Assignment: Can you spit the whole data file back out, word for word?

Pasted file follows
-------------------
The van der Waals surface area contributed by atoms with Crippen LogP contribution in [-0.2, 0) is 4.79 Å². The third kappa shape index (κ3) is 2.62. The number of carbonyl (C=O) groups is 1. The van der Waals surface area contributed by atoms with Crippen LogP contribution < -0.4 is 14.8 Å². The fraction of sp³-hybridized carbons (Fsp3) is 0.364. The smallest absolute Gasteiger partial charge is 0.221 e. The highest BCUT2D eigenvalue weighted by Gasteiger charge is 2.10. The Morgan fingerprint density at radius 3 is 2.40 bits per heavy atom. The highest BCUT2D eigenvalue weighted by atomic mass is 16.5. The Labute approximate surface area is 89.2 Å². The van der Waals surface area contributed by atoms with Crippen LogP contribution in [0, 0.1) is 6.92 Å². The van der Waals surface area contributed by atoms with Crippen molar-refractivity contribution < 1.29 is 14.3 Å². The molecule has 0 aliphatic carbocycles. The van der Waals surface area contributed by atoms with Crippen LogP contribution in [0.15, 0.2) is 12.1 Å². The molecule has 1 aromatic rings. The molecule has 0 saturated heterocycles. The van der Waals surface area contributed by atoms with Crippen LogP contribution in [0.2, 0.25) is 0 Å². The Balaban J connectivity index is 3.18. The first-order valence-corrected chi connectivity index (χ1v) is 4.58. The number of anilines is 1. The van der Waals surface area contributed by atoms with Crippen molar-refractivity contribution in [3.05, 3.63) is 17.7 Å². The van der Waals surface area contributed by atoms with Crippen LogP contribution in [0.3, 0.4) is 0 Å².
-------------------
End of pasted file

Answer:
The van der Waals surface area contributed by atoms with Crippen LogP contribution in [-0.2, 0) is 4.79 Å². The third kappa shape index (κ3) is 2.62. The number of carbonyl (C=O) groups is 1. The van der Waals surface area contributed by atoms with Crippen LogP contribution < -0.4 is 14.8 Å². The fraction of sp³-hybridized carbons (Fsp3) is 0.364. The smallest absolute Gasteiger partial charge is 0.221 e. The highest BCUT2D eigenvalue weighted by Gasteiger charge is 2.10. The Morgan fingerprint density at radius 3 is 2.40 bits per heavy atom. The highest BCUT2D eigenvalue weighted by atomic mass is 16.5. The Labute approximate surface area is 89.2 Å². The van der Waals surface area contributed by atoms with Crippen LogP contribution in [0, 0.1) is 6.92 Å². The van der Waals surface area contributed by atoms with Crippen molar-refractivity contribution < 1.29 is 14.3 Å². The molecule has 0 aliphatic carbocycles. The van der Waals surface area contributed by atoms with Crippen LogP contribution in [0.15, 0.2) is 12.1 Å². The molecule has 1 aromatic rings. The molecule has 0 saturated heterocycles. The van der Waals surface area contributed by atoms with Crippen LogP contribution in [0.2, 0.25) is 0 Å². The Balaban J connectivity index is 3.18. The first-order valence-corrected chi connectivity index (χ1v) is 4.58. The number of anilines is 1. The van der Waals surface area contributed by atoms with Crippen molar-refractivity contribution in [3.05, 3.63) is 17.7 Å². The van der Waals surface area contributed by atoms with Crippen LogP contribution in [0.3, 0.4) is 0 Å².